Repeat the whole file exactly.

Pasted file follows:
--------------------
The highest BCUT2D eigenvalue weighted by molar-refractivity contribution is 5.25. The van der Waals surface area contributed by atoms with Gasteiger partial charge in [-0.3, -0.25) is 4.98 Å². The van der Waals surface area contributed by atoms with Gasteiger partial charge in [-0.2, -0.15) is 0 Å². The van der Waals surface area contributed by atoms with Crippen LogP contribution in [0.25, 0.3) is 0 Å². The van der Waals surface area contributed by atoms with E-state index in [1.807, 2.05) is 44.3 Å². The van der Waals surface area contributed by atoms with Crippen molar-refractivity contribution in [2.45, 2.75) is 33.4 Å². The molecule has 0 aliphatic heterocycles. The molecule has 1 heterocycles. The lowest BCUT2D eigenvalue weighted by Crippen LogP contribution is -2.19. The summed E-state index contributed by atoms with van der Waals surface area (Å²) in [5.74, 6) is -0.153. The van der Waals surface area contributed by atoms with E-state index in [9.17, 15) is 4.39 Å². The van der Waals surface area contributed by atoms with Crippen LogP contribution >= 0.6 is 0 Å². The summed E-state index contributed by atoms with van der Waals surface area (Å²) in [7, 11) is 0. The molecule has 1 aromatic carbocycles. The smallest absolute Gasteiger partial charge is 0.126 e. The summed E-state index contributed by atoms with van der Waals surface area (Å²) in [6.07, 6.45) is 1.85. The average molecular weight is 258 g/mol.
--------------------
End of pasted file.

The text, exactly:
The highest BCUT2D eigenvalue weighted by molar-refractivity contribution is 5.25. The van der Waals surface area contributed by atoms with Gasteiger partial charge in [-0.3, -0.25) is 4.98 Å². The van der Waals surface area contributed by atoms with Gasteiger partial charge in [-0.2, -0.15) is 0 Å². The van der Waals surface area contributed by atoms with Crippen LogP contribution in [0.25, 0.3) is 0 Å². The van der Waals surface area contributed by atoms with E-state index in [1.807, 2.05) is 44.3 Å². The van der Waals surface area contributed by atoms with Crippen molar-refractivity contribution in [2.45, 2.75) is 33.4 Å². The molecule has 0 aliphatic heterocycles. The molecule has 1 heterocycles. The lowest BCUT2D eigenvalue weighted by Crippen LogP contribution is -2.19. The summed E-state index contributed by atoms with van der Waals surface area (Å²) in [5.74, 6) is -0.153. The van der Waals surface area contributed by atoms with E-state index in [9.17, 15) is 4.39 Å². The van der Waals surface area contributed by atoms with Crippen LogP contribution >= 0.6 is 0 Å². The summed E-state index contributed by atoms with van der Waals surface area (Å²) in [7, 11) is 0. The molecule has 1 aromatic carbocycles. The smallest absolute Gasteiger partial charge is 0.126 e. The summed E-state index contributed by atoms with van der Waals surface area (Å²) in [6.07, 6.45) is 1.85. The average molecular weight is 258 g/mol.